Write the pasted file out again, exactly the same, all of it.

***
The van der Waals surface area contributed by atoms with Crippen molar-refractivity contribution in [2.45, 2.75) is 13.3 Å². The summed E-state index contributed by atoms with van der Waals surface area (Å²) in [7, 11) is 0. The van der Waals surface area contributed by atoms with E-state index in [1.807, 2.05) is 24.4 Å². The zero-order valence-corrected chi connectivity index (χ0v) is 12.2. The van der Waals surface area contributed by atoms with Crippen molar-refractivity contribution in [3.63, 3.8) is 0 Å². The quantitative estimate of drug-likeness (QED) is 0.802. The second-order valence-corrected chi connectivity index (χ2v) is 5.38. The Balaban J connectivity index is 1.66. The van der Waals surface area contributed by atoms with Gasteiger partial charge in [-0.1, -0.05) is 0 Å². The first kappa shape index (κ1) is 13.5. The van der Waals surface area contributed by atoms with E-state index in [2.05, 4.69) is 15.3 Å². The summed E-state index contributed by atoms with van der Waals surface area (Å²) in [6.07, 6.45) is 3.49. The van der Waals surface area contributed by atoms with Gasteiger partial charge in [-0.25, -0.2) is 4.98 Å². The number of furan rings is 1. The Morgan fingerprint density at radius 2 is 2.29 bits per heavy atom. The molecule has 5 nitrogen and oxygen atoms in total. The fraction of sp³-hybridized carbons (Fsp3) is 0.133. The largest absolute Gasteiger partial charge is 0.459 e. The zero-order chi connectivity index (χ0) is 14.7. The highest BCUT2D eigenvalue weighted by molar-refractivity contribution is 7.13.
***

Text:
The van der Waals surface area contributed by atoms with Crippen molar-refractivity contribution in [2.45, 2.75) is 13.3 Å². The summed E-state index contributed by atoms with van der Waals surface area (Å²) in [7, 11) is 0. The van der Waals surface area contributed by atoms with E-state index in [1.807, 2.05) is 24.4 Å². The zero-order valence-corrected chi connectivity index (χ0v) is 12.2. The van der Waals surface area contributed by atoms with Crippen molar-refractivity contribution in [3.63, 3.8) is 0 Å². The quantitative estimate of drug-likeness (QED) is 0.802. The second-order valence-corrected chi connectivity index (χ2v) is 5.38. The Balaban J connectivity index is 1.66. The van der Waals surface area contributed by atoms with Gasteiger partial charge in [-0.1, -0.05) is 0 Å². The first kappa shape index (κ1) is 13.5. The van der Waals surface area contributed by atoms with E-state index in [2.05, 4.69) is 15.3 Å². The summed E-state index contributed by atoms with van der Waals surface area (Å²) in [6.07, 6.45) is 3.49. The van der Waals surface area contributed by atoms with Gasteiger partial charge in [-0.25, -0.2) is 4.98 Å². The number of furan rings is 1. The Morgan fingerprint density at radius 2 is 2.29 bits per heavy atom. The molecule has 5 nitrogen and oxygen atoms in total. The fraction of sp³-hybridized carbons (Fsp3) is 0.133. The largest absolute Gasteiger partial charge is 0.459 e. The zero-order chi connectivity index (χ0) is 14.7. The highest BCUT2D eigenvalue weighted by molar-refractivity contribution is 7.13.